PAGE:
OpenGov Voices: Cape Coral’s small budget approach to open government



Cape Coral, Fla., makes big open government progress with a small budget.

A key objective in the Strategic Plan for the city of Cape Coral, Fla., is to “provide an open government, accountability, and transparency to increase public trust and understanding.” We’ve made steady progress in our open government efforts the past few years through creating applications such as Expenditure Viewer and Utility Loan Payoff Viewer. We were excited when Cape Coral Mayor Marni Sawicki suggested we apply for Bloomberg Philanthropies What Works Cities (WWC) to accelerate our progress. In June, we were notified we were selected to participate in the program.

We began working with our What Works Cities team from the Johns Hopkins Center for Government Excellence and the Sunlight Foundation to establish our goals regarding open data and performance management. It quickly became apparent we would need a platform to host our open data and a tool for performance management. We began evaluating options and reviewed several platforms and tools that would accomplish our goals. Unfortunately, they were not financially feasible. We reached out to our WWC team for alternatives and after reviewing our options, chose to explore ESRI’s ArcGIS Open Data Platform.

This platform is included with ESRI’s ArcGIS Online solution, which Cape Coral already utilized, minimizing any additional costs. With the portal selected, our first goal was to take inventory of the datasets already in use by apps, such as those noted above, and publish them on the open data portal. Our IT staff quickly dug in and started learning how to use the tool. Within three months, we had published 60 open datasets and set up a public Open Data web page.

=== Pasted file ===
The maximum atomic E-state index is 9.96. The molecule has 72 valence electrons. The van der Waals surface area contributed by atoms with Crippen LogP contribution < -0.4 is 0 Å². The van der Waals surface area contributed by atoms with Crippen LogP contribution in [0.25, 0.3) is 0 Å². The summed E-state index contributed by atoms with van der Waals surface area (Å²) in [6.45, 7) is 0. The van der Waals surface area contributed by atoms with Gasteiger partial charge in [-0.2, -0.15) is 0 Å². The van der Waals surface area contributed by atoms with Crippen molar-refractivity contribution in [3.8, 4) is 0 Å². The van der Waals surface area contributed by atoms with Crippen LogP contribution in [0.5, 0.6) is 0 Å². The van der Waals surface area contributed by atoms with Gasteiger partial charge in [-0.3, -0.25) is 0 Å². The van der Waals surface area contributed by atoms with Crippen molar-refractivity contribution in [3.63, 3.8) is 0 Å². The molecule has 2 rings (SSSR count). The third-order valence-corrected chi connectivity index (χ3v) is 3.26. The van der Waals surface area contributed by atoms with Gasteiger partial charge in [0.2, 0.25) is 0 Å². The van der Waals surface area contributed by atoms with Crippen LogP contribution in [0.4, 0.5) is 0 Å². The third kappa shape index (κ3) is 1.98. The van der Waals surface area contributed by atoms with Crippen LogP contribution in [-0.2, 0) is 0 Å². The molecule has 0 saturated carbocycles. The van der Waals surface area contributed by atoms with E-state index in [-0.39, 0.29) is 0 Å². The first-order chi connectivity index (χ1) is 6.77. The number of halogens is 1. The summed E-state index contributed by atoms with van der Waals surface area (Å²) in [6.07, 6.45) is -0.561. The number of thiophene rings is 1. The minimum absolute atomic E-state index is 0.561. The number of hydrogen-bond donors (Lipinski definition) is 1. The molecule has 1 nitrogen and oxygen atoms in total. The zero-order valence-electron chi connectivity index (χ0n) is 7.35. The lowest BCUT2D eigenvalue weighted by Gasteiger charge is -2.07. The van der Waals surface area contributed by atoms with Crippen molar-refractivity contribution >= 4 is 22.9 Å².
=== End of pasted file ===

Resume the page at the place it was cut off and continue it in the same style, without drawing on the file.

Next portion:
screen-shot-2016-11-15-at-4-54-14-pmMichelle Hoffmann is the IT director for Cape Coral.

With our Open Data ArcGIS solution in place, our staff moved to the next task – finding a tool for performance dashboards. We experimented with the free Power BI analytical tools since February 2016 when we converted to Office365. However, we were concerned about trying to use this option for our WWC engagement because Power BI Pro, which is needed to direct query databases, was not yet available to government organizations. The WWC team suggested we reach out to the city of Denver, which had been using the Power BI analytical tools to publish their dashboards. Denver staff shared their knowledge and insight regarding their use of Power Bl. Their commitment to the tool and experience helped ease our concerns, and we have since published several Power BI dashboards focusing on 311 and Community Development with more in development.

Through our partnership with What Works Cities, Cape Coral has been able to make significant progress on our strategic objective to achieve more transparency and provide access to open data to our community. In support of that objective, we have just executed an Administrative Regulation which will provide more structure over the city’s open data program going forward.

With What Works Cities’s assistance, we are accomplishing our goals at an accelerated pace and without the need for a significant investment of taxpayer funds. And that is something that works no matter where you are.